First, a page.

EGFR overexpression in canine primary lung cancer: pathogenetic implications and impact on survival


  • Presented at the 2011 ESVONC Annual Congress, Glasgow, United Kingdom, March 25, 2011.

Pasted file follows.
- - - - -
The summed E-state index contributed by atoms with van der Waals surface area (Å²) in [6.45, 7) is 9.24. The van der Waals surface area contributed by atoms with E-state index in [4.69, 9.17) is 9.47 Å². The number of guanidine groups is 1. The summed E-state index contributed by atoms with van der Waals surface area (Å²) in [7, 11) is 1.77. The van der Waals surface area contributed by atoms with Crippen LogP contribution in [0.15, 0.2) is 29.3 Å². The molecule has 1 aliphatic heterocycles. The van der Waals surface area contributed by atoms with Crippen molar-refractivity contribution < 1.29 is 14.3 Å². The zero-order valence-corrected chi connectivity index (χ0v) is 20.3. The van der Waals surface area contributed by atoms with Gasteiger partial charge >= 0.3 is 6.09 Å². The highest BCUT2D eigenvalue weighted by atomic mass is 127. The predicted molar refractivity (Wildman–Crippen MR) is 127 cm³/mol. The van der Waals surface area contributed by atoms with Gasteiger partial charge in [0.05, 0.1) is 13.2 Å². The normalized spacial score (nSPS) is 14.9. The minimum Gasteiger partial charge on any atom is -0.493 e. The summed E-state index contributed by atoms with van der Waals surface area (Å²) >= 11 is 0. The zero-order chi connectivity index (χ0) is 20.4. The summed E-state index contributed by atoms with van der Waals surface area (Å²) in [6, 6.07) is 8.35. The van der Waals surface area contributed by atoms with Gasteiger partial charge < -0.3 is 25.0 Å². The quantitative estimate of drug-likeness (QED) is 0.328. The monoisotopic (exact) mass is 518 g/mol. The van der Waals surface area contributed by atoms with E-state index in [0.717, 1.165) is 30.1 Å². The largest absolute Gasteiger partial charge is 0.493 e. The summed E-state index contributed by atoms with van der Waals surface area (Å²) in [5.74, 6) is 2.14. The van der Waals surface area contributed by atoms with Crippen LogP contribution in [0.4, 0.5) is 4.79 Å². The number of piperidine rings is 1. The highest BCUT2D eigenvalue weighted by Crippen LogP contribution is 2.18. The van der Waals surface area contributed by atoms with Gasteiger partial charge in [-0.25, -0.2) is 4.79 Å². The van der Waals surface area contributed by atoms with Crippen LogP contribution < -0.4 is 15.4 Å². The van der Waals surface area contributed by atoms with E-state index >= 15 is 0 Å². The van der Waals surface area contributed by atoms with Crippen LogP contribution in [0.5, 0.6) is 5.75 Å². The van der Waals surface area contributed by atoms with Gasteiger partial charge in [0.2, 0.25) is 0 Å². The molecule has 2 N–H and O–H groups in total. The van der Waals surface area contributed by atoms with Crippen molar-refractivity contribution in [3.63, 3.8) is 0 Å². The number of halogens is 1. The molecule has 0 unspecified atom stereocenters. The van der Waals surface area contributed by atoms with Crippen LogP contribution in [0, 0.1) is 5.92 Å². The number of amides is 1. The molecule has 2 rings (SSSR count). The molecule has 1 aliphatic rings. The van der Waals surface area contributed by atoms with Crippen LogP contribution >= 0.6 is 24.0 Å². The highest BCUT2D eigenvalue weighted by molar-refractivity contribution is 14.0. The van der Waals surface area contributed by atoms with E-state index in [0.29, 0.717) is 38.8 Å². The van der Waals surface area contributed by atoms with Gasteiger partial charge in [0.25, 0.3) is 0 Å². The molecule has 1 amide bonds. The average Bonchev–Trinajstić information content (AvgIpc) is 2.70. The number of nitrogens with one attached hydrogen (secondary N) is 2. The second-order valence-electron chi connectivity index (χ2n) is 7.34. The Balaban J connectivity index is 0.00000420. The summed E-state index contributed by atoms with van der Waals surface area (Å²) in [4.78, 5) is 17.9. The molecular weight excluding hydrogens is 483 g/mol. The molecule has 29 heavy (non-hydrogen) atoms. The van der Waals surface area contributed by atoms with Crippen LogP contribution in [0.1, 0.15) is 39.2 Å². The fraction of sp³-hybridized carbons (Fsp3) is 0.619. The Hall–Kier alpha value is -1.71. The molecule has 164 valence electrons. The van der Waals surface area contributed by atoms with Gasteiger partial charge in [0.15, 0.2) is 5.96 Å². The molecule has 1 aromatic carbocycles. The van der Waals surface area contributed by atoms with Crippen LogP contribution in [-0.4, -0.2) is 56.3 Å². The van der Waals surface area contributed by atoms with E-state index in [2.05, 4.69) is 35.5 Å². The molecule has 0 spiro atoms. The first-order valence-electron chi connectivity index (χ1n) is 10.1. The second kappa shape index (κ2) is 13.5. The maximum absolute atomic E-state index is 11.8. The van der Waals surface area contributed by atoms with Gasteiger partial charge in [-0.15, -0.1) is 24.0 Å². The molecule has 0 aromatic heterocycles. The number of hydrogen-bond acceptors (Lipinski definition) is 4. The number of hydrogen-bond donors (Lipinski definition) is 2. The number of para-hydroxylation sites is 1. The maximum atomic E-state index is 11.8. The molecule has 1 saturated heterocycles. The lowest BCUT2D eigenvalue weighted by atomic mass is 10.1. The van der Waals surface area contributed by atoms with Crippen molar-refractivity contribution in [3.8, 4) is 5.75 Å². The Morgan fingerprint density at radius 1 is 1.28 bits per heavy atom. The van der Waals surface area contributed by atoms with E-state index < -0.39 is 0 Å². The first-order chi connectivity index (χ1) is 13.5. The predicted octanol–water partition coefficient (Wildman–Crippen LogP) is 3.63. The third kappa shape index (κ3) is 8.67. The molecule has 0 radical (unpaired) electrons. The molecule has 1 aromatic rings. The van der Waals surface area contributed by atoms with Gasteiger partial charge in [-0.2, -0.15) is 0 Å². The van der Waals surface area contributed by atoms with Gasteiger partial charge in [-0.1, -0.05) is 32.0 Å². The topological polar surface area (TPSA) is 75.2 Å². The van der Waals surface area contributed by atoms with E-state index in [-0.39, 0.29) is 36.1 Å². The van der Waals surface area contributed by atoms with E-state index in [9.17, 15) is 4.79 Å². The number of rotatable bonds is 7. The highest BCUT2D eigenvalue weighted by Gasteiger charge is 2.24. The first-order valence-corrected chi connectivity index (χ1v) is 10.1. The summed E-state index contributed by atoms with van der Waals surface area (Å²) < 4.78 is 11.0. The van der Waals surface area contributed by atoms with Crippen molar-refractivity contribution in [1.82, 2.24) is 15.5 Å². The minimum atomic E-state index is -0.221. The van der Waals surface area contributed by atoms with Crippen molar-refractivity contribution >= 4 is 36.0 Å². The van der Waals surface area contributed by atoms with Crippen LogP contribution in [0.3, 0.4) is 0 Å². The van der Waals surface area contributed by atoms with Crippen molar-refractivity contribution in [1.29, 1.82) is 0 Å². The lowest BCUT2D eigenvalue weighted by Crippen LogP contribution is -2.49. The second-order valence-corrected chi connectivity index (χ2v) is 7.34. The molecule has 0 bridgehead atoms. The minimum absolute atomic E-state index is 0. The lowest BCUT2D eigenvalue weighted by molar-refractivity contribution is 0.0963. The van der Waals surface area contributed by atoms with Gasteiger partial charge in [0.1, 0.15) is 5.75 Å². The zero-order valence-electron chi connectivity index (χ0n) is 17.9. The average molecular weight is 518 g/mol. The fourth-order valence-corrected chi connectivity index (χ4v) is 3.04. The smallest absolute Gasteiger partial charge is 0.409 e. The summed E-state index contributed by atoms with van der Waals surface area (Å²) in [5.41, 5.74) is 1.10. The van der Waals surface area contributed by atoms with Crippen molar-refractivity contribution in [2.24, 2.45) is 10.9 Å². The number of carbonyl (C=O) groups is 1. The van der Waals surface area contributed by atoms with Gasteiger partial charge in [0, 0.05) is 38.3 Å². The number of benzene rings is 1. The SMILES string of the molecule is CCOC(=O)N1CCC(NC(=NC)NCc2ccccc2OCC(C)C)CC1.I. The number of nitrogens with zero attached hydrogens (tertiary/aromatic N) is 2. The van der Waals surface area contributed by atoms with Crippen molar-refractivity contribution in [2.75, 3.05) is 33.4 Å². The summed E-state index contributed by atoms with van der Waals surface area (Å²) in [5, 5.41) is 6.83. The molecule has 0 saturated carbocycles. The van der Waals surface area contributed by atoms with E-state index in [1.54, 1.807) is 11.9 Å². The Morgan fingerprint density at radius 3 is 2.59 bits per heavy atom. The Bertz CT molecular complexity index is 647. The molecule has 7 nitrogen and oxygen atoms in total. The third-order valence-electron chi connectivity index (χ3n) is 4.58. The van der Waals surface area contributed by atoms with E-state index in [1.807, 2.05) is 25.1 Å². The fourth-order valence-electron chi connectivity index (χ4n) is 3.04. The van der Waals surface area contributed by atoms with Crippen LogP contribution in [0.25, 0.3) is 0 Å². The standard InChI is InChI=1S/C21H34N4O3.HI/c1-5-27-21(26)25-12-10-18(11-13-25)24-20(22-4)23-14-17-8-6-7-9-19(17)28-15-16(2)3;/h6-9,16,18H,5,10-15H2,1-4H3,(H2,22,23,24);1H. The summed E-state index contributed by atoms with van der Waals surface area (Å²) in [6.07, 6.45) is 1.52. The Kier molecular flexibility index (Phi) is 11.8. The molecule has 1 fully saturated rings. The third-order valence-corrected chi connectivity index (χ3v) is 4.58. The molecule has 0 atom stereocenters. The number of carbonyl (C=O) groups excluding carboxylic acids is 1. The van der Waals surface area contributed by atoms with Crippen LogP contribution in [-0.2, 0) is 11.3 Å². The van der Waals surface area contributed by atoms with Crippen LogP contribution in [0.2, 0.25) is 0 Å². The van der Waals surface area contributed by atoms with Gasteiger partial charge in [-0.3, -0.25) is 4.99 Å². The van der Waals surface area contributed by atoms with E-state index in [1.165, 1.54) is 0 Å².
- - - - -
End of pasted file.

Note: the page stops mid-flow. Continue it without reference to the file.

This study reports the main clinicopathological features of primary lung cancer (PLC) in 37 dogs, with special regard to the pathogenetic and prognostic role of epidermal growth factor receptor (EGFR) overexpression. For each case the following characteristics were evaluated: tumour-node-metastasis (TNM) stage, tumour histotype, histological grade, mitotic activity and immunohistochemical expression of EGFR. In samples with available normal lung tissue, the amount of background anthracosis was also measured by image analysis. In 27 tumours (73%) a variable number of cells (20–100%) stained positively for EGFR. The proportion of EGFR-positive tumours was significantly higher in cases with background anthracosis, and the amount of anthracosis was correlated with the percentage of positive tumour cells. Additionally, a trend towards shortened survival for the high EGFR group was observed. These findings suggest an involvement of EGFR signalling pathway in canine PLC, a negative prognostic significance of protein overexpression and its potential implication in air pollution carcinogenesis.